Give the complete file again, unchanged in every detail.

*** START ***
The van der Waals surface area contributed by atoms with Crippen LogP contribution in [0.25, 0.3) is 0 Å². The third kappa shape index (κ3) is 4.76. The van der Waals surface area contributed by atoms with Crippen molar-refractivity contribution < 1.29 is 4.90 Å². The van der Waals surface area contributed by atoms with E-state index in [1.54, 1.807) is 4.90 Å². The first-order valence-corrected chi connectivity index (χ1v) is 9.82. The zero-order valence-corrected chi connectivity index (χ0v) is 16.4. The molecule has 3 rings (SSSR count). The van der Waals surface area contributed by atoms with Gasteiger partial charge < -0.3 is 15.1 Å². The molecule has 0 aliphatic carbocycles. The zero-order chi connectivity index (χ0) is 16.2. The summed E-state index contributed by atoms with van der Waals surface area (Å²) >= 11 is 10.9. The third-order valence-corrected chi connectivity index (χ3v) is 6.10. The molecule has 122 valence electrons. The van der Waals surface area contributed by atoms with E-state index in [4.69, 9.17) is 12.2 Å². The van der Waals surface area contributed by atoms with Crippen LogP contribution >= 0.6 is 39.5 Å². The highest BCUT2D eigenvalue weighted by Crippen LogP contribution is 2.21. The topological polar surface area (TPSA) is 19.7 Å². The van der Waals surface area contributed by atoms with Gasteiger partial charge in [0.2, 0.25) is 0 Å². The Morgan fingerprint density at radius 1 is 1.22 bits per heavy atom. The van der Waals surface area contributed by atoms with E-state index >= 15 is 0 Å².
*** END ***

The van der Waals surface area contributed by atoms with Crippen LogP contribution in [0.25, 0.3) is 0 Å². The third kappa shape index (κ3) is 4.76. The van der Waals surface area contributed by atoms with Crippen molar-refractivity contribution < 1.29 is 4.90 Å². The van der Waals surface area contributed by atoms with E-state index in [1.54, 1.807) is 4.90 Å². The first-order valence-corrected chi connectivity index (χ1v) is 9.82. The zero-order valence-corrected chi connectivity index (χ0v) is 16.4. The molecule has 3 rings (SSSR count). The van der Waals surface area contributed by atoms with Gasteiger partial charge < -0.3 is 15.1 Å². The molecule has 0 aliphatic carbocycles. The zero-order chi connectivity index (χ0) is 16.2. The summed E-state index contributed by atoms with van der Waals surface area (Å²) >= 11 is 10.9. The third-order valence-corrected chi connectivity index (χ3v) is 6.10. The molecule has 122 valence electrons. The van der Waals surface area contributed by atoms with E-state index in [4.69, 9.17) is 12.2 Å². The van der Waals surface area contributed by atoms with Crippen LogP contribution >= 0.6 is 39.5 Å². The highest BCUT2D eigenvalue weighted by Crippen LogP contribution is 2.21. The topological polar surface area (TPSA) is 19.7 Å². The van der Waals surface area contributed by atoms with Gasteiger partial charge in [0.2, 0.25) is 0 Å². The Morgan fingerprint density at radius 1 is 1.22 bits per heavy atom. The van der Waals surface area contributed by atoms with E-state index >= 15 is 0 Å².